After tough battle, Nestle wins control of Perrier

March 25, 1992|By Roger Cohen | Roger Cohen,New York Times News Service

PARIS -- After Europe's toughest international corporate battle in several years, the Swiss food giant Nestle won control yesterday of Perrier, gaining an important stake in the world's expanding and highly profitable mineral-water business.

The Agnelli family of Italy, which battled Nestle for three months, gave up the fight as part of an accord under which the Swiss corporation, allied with the Indosuez bank, sweetened its offer for Source Perrier SA to $2.7 billion.

The Agnelli group, which holds 39.9 percent of Perrier's principal holding company, Exor S.A., agreed to tender Exor's 35.5 percent stake in the mineral water company to Nestle.

The parties also agreed to open the way for the Agnellis to take majority control of Exor, whose other assets include extensive real estate in central Paris and the renowned Chateau Margaux wine business.

"There are no losers," said Reto F. Domeniconi, Nestle's general manager.

Analysts agreed that the accord was balanced in that it provided Nestle with a powerful position in a fast-growing sector and the Agnellis with a substantial profit, estimated at more than $200 million, and assets likely to rise in value.

The Agnellis, who had shunned such high-profile takeover battles, seemed relieved.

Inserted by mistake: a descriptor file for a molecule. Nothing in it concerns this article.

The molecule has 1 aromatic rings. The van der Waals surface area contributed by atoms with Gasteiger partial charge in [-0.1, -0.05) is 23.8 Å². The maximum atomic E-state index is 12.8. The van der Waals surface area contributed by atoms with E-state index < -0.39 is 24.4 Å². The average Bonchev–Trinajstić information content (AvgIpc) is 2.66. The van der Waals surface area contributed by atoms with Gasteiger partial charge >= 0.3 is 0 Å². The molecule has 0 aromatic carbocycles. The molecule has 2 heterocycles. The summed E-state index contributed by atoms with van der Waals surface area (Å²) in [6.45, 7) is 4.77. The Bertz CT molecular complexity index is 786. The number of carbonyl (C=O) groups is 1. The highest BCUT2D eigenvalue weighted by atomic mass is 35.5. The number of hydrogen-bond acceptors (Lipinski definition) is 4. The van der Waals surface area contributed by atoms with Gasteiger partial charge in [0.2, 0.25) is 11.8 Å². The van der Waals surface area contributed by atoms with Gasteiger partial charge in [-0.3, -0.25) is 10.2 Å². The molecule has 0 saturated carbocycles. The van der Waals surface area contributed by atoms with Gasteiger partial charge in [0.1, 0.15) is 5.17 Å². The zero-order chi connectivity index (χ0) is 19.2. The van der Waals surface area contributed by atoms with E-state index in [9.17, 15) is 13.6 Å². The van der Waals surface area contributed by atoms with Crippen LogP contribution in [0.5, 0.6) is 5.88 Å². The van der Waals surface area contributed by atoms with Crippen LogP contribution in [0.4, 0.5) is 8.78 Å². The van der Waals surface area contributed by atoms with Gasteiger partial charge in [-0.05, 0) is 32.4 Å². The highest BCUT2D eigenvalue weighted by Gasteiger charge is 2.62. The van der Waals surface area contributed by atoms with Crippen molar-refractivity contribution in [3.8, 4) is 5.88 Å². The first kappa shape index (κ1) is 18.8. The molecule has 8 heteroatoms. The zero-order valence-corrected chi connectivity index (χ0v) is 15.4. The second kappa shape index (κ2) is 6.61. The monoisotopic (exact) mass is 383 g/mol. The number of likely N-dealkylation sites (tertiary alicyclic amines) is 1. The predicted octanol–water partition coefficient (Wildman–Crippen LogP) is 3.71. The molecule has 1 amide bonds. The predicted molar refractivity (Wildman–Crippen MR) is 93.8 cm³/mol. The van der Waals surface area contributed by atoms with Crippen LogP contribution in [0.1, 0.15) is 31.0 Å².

"This could all have been settled in an afternoon a very long time ago," said Giovanni Agnelli, the chairman of the family's main business, the auto maker Fiat S.p.A. "But I had partners, and I believe in listening to one's partners in business."

The chief partner was Perrier's chairman, Jacques Vincent, who long opposed any settlement until court verdicts slashed the holdings of the Agnelli camp and opened the way for Nestle.

The deal will make Nestle the world's largest mineral water company. John Graham, a food-industry analyst at UBS Phillips & Drew, estimated that water will account for about 5 percent of the company's revenue, compared with about 1 percent of Nestle's $33.67 billion in sales last year.

"That is an attractive development for Nestle because the water business is growing at 8 to 10 percent a year worldwide," he said.

Days before Nestle's victory, Cadbury Schweppes PLC said it planned to buy Mexico's biggest mineral water producer, Femsa Aguas Minerales SA, for $325 million.

"People would have to look long and hard to find a market that is growing like the mineral water market," said N. Dominic Cadbury, chief executive of Cadbury.

Even the world's largest cola makers are taking note of water's popularity, which beverage experts attribute to an interest in healthy drinks and concern over the quality of drinking water.

Pepsico Inc. recently announced an agreement to distribute and market the Canadian spring water Avalon in the United States. Also, since 1989, the company has been test-marketing a line of sparkling water in Denver called H2Oh!

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